Fortunately for Ohio residents, our state is relatively removed from disasters such as hurricanes, forest fires, and earthquakes. However, unforeseen events, such as tornadoes, house fires, blizzards, and power outages do occasionally occur, and can still threaten your safety in Dayton. Be prepared for any situation, and ensure the safety of your entire family, including your pet, with the aid of our disaster preparedness tips. 

#1: Check your pet’s microchip

A microchip is the only permanent pet identification form that has a searchable database. The chip is implanted under your pet’s skin, between the shoulder blades, which she won’t notice any more than a vaccination, but will last for your best friend’s whole life. Although Check the Chip Day is August 15, we like to check your pet’s microchip at each appointment, to ensure it has not migrated, and is still working. If you want us to simply scan your pet’s microchip, drop by to see us.

#2: Ensure your pet’s ID tags are current and legible

If your pet is the rough and tumble sort, the engraving on her ID tags may fade away and become illegible. Periodically check, to ensure each number and letter is clear, and update the tags as needed with new phone numbers. Don’t forget to keep all your contact info updated by calling our team, and contacting the microchip company, to ensure your most current phone number is on file. 

#3: Keep your pet up to date on vaccinations and parasite prevention

If disaster strikes, and your pet needs to be boarded, you don’t want to be scrambling to update her vaccinations, and find proof of a negative fecal sample and heartworm test. Instead, keep your furry pal current on necessary vaccinations and preventives, including the bordetella (i.e., kennel cough) vaccine for your dog, to ensure her safety in a boarding facility. After your pet receives her latest vaccine boosters, keep a paper copy of her medical history and records with her emergency kit.

#4: Stock a two-week supply of your pet’s necessities

Whether a natural disaster strikes, your home burns, or you lose power for an extended time, ensure your pet has plenty of supplies. Stock a two-week supply of food, treats, litter, medications, and waste bags in your pet’s emergency kit. Rotate supplies monthly for continued freshness, and to avoid expired medication. 

#5: Create a pet first aid kit that you keep with your pet emergency kit

You likely have your own first aid kit stashed in your bathroom, which will include most of the supplies needed for a pet first aid kit. However, ensure your kit also contains these items for a pet emergency:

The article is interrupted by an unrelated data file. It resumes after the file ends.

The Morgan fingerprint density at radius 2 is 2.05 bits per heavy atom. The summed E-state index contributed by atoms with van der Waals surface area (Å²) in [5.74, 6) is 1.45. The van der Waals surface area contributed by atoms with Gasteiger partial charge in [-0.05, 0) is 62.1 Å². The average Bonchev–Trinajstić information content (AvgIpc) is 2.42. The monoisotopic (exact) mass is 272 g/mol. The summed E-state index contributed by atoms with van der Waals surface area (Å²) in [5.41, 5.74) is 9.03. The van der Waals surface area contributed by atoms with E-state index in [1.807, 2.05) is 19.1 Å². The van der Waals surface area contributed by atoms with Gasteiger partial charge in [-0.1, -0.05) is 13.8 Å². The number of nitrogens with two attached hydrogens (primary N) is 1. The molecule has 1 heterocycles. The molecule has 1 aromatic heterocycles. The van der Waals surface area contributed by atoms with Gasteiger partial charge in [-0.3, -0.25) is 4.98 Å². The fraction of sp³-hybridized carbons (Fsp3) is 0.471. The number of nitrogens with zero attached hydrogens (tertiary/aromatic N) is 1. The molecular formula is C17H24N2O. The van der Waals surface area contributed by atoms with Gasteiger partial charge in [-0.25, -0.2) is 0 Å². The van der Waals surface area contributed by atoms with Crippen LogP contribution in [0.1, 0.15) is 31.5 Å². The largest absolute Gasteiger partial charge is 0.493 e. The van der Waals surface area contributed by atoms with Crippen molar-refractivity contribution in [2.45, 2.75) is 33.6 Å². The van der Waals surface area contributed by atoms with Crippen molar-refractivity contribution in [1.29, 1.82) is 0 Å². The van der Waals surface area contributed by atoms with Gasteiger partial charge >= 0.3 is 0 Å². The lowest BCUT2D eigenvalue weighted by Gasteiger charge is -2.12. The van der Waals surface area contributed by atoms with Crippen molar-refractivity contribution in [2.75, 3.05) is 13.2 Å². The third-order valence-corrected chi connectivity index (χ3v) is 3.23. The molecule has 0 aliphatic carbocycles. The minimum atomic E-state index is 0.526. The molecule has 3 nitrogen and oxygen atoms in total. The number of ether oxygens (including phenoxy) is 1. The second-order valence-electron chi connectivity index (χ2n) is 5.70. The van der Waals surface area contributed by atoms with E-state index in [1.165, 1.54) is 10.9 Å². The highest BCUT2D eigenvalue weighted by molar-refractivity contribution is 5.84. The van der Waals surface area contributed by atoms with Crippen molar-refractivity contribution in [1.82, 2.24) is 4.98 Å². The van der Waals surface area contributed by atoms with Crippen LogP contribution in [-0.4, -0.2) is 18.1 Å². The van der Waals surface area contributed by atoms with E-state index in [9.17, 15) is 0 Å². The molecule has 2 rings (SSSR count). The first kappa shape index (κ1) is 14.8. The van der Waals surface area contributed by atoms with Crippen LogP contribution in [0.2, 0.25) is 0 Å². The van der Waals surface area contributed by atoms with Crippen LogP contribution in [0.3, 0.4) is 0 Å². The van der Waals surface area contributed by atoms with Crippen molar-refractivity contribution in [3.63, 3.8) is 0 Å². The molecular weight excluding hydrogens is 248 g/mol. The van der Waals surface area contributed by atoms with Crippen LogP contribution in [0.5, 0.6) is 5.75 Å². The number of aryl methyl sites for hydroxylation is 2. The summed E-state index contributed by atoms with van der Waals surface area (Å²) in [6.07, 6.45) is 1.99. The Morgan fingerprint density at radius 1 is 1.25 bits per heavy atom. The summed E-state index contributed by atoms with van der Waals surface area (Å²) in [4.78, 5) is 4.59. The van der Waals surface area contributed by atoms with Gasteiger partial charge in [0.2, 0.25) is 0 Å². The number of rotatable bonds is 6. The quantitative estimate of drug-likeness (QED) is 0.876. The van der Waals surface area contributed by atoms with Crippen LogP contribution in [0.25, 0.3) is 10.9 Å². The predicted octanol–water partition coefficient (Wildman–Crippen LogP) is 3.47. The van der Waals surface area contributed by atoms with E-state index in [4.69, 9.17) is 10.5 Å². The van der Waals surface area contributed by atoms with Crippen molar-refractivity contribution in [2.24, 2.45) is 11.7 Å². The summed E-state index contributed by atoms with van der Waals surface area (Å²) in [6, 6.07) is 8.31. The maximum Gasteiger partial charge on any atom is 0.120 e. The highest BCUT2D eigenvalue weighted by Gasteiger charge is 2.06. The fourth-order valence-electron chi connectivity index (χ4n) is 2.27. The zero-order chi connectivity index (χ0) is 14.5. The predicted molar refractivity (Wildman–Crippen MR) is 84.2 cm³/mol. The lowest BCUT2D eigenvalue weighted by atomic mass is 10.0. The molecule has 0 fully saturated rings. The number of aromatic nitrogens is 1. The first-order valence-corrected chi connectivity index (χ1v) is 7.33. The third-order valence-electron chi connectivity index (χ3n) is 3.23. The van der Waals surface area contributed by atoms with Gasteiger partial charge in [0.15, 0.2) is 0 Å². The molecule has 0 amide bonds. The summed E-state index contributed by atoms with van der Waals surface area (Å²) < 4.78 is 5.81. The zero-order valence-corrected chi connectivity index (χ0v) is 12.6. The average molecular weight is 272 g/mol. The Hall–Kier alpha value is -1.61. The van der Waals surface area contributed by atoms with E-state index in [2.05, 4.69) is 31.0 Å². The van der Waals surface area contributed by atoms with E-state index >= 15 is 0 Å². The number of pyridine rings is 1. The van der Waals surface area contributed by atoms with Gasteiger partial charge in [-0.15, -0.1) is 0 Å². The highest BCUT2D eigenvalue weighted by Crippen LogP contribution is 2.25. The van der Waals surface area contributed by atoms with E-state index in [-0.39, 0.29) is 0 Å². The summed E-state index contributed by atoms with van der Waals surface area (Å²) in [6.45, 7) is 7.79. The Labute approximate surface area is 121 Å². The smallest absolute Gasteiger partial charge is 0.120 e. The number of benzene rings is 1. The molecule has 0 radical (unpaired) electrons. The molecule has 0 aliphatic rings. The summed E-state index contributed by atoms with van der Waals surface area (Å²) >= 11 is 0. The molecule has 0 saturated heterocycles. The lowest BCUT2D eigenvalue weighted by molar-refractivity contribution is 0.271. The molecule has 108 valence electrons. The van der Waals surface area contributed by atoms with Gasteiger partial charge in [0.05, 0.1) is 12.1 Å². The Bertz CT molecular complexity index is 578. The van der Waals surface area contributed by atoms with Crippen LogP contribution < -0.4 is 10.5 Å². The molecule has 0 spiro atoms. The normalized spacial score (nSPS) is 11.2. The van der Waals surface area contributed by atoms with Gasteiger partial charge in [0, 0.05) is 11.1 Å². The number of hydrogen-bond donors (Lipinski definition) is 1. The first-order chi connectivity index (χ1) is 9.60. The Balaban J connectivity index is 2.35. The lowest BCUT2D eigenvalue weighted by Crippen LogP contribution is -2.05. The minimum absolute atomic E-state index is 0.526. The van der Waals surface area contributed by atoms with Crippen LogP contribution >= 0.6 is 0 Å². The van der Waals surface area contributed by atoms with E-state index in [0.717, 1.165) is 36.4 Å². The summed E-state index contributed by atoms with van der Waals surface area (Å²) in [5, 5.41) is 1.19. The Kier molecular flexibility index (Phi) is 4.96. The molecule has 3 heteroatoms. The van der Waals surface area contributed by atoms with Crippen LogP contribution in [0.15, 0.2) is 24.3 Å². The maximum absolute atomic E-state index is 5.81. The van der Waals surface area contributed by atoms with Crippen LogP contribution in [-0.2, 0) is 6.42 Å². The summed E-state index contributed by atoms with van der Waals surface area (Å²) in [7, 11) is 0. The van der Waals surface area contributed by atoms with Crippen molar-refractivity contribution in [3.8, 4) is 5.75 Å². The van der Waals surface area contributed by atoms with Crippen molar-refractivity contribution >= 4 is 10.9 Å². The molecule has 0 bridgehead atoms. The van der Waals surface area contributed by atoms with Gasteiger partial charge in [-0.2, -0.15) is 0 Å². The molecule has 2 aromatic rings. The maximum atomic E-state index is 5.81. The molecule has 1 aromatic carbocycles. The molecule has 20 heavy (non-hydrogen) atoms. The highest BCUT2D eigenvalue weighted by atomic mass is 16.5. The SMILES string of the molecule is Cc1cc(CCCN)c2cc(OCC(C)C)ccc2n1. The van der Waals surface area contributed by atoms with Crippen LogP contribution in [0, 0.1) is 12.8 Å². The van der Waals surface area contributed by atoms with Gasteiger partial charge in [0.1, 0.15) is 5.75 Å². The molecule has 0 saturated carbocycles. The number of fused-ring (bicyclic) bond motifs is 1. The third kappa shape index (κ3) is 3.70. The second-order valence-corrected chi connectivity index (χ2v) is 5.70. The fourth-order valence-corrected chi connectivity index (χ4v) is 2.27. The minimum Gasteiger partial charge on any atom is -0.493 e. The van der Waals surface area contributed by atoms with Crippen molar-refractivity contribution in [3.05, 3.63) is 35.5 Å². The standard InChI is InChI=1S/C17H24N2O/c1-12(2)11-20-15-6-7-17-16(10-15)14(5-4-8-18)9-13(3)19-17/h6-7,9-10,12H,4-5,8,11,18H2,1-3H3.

• Bandage material, such as nonstick bandages, gauze, cling wrap, and tape
  • Fresh 3% hydrogen peroxide
  • Activated charcoal
  • Milk of magnesia
  • Antibiotic ointment
  • Benadryl, with appropriate dosing instructions
  • Thermometer
  • Muzzle

Over time, you may remove bandage materials or other items for yourself, so regularly check your stock of supplies. Also, don’t forget to swap out old hydrogen peroxide for fresh, to keep it potent and fizzy enough to induce vomiting. 

#6: Learn basic first aid procedures

Before beginning any first aid procedure on your pet, keep in mind that first aid’s sole purpose is to stabilize your pet long enough to reach a veterinarian. First aid is not designed to take the place of emergency veterinary care, although it can save your pet’s life. Some conditions can be stabilized at home, while others require immediate transport to your nearest veterinary hospital. If your pet is experiencing one of the following problems, use the American Veterinary Medical Association’s guide to provide first aid care:

  • Poisoning
  • Seizures
  • Fractures
  • Internal bleeding
  • External bleeding
  • Burns
  • Choking
  • Heatstroke
  • Shock
  • Lack of respiration
  • Lack of pulse

For more in-depth information, plus illustrations and pictures of first aid procedures, purchase a pet first aid book, such as the American Red Cross book. 

#7: Design a pet-friendly evacuation plan

One of the most important elements of disaster preparedness for your pet is planning an evacuation route. Unfortunately, many hotels accept only service animals, so plan accordingly. Use a website like to keep an updated list of hotels that accept pets along a potential evacuation route, or to search for boarding facilities, or pet-sitters, along the way. 

Be prepared for any emergency situation by ensuring your furry pal is current on vaccinations and has a clean bill of health. Give us a call to schedule your pet’s appointment and get copies of her updated vaccination records.